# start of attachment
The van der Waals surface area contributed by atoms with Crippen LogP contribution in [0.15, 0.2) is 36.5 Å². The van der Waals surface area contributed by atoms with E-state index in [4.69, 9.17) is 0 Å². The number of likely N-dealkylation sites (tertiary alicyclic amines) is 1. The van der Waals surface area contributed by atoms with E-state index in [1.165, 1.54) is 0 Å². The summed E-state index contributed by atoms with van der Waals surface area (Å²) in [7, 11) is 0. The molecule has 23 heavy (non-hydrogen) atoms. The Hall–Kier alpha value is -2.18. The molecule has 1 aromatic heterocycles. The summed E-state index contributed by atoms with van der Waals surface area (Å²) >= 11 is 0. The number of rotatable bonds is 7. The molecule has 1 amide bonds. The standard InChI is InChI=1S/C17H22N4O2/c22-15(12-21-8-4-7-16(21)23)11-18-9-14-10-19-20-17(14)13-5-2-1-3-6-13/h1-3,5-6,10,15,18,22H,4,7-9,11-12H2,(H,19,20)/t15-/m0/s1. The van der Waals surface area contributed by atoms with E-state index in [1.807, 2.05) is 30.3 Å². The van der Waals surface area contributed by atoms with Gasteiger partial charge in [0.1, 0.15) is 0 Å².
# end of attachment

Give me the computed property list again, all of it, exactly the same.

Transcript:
The van der Waals surface area contributed by atoms with Crippen LogP contribution in [0.15, 0.2) is 36.5 Å². The van der Waals surface area contributed by atoms with E-state index in [4.69, 9.17) is 0 Å². The number of likely N-dealkylation sites (tertiary alicyclic amines) is 1. The van der Waals surface area contributed by atoms with E-state index in [1.165, 1.54) is 0 Å². The summed E-state index contributed by atoms with van der Waals surface area (Å²) in [7, 11) is 0. The molecule has 23 heavy (non-hydrogen) atoms. The Hall–Kier alpha value is -2.18. The molecule has 1 aromatic heterocycles. The summed E-state index contributed by atoms with van der Waals surface area (Å²) >= 11 is 0. The number of rotatable bonds is 7. The molecule has 1 amide bonds. The standard InChI is InChI=1S/C17H22N4O2/c22-15(12-21-8-4-7-16(21)23)11-18-9-14-10-19-20-17(14)13-5-2-1-3-6-13/h1-3,5-6,10,15,18,22H,4,7-9,11-12H2,(H,19,20)/t15-/m0/s1. The van der Waals surface area contributed by atoms with E-state index in [1.807, 2.05) is 30.3 Å². The van der Waals surface area contributed by atoms with Gasteiger partial charge in [0.1, 0.15) is 0 Å².